Shields’ division got close to the solid Confederate position between the Shenandoah River and the Blue Ridge, and the Stonewall brigade moved to joined Taliaferro’s bridgade there.

Cross Keys 3

About my best plan was to continue as I had started. Patton’s brigade moved over to eject the 1st NJ Cav before I could do anything, which made getting at Ashby difficult again.

After three ‘2’s for movement in a row (and I did that well  only because of using the division commander), Blenker’s division hadn’t gotten to where I had hoped for my first movement. Steinwehr caught up to Ashby, who then retreated over the North River, which I had hoped to reach at least a turn earlier.

I managed to get three activations in a row to get the 4th NY Cav into a small gap in the line and then attack Taylor near the middle of the line. Everything went right for Fremont, getting a Grand Assault off for 2-1 odds with a +1 flank bonus… and then blew the combat itself for a final -1. This lost another strength point, and finished two brigades for the turn (1 fatigue for the attack, +3 from the battle).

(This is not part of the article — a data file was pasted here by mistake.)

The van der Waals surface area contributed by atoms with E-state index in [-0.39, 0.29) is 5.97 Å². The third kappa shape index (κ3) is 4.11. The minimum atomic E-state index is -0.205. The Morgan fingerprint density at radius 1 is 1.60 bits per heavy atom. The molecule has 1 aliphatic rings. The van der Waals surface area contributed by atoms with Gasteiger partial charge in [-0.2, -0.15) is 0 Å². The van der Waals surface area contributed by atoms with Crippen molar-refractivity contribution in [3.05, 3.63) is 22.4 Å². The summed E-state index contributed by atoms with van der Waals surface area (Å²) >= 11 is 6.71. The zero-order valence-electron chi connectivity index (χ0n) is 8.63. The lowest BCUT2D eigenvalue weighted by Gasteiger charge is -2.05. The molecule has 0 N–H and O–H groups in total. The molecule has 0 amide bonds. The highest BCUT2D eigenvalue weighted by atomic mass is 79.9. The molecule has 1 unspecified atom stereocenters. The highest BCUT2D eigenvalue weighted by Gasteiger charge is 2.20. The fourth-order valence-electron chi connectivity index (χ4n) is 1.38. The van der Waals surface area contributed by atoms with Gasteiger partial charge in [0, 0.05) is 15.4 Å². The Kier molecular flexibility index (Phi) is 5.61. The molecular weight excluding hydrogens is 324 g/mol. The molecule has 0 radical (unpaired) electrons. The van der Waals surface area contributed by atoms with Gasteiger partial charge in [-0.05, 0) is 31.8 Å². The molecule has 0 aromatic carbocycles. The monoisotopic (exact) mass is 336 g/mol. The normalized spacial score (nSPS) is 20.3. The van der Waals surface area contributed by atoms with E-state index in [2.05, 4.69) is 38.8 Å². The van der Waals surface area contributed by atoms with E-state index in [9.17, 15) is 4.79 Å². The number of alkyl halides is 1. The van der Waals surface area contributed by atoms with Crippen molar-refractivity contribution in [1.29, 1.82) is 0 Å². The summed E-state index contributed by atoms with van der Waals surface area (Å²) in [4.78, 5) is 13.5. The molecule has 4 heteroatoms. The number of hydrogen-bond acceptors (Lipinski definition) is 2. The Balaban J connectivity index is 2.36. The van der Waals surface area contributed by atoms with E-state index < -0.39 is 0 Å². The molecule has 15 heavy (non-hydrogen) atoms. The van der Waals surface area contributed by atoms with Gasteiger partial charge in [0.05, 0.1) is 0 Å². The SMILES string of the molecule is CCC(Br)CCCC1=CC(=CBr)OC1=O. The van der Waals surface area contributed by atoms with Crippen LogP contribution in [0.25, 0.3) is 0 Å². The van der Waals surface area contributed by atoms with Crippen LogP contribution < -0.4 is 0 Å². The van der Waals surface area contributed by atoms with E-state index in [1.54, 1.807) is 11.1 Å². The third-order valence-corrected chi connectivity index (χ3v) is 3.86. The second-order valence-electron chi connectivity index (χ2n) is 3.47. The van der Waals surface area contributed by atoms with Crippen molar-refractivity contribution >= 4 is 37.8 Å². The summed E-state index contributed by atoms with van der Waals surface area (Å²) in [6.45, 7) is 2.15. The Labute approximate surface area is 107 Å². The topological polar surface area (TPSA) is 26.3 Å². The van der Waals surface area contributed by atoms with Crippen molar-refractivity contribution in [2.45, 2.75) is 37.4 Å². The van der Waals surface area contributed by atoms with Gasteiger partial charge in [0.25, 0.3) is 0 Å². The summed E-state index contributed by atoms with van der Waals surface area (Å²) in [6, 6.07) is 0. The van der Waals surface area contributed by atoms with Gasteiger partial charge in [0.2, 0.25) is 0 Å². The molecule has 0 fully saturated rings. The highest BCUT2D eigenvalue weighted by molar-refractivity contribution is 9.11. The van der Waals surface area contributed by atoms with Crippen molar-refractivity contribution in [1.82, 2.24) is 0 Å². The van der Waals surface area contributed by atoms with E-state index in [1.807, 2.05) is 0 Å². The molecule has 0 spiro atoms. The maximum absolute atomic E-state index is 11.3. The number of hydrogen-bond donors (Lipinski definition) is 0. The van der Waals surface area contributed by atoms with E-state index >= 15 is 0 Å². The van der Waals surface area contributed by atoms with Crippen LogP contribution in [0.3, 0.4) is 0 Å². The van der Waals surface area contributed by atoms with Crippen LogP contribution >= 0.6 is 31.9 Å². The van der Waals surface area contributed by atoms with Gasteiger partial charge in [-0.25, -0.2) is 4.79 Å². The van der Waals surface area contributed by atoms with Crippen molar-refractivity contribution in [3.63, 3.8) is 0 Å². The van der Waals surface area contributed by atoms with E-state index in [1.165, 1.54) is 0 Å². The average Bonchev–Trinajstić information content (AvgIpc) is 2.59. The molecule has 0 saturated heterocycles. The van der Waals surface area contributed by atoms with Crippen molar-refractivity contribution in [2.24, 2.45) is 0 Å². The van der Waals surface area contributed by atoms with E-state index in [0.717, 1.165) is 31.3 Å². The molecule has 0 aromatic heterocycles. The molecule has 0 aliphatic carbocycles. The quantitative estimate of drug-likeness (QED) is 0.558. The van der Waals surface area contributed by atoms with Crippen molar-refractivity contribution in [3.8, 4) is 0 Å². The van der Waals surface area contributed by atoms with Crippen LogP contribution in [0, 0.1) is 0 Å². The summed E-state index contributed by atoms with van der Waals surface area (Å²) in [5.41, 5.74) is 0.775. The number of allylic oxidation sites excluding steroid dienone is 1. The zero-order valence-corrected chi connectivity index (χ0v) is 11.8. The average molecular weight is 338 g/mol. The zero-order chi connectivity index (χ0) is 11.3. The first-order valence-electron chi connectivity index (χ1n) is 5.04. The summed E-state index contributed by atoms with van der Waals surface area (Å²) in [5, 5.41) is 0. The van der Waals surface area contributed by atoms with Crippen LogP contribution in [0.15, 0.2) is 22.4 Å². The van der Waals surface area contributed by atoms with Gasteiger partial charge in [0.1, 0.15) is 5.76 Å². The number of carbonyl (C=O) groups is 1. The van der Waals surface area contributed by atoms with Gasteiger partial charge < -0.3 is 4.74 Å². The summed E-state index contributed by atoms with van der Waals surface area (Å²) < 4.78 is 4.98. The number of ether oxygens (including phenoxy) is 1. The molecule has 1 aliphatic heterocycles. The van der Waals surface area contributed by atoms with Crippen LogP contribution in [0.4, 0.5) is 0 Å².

After that, the Confederates pulled back another couple of hexes, and then I got a couple of good initiative rolls and very good movement to surround Patton’s brigade. This attack went better (final +2, after +3 flanking bonus…), disorganizing both brigades, but retreating Patton out of his bad position so I couldn’t hit him again.

The turn 5 check showed that the river had fallen, and it was now possible to cross the Shenandoah. I got the first activation and moved Tyler’s brigade from Shields’ division across the Shenandoah river to circle behind the Confederate defenses. Jackson then activated both brigades there twice to get between Tyler and the victory hexes, and then activated Stewart to block the ford I’d used while activating the main two to attack Tyler. With a +3, the first attack drove off Tyler, causing two losses in a retreat though bad terrain.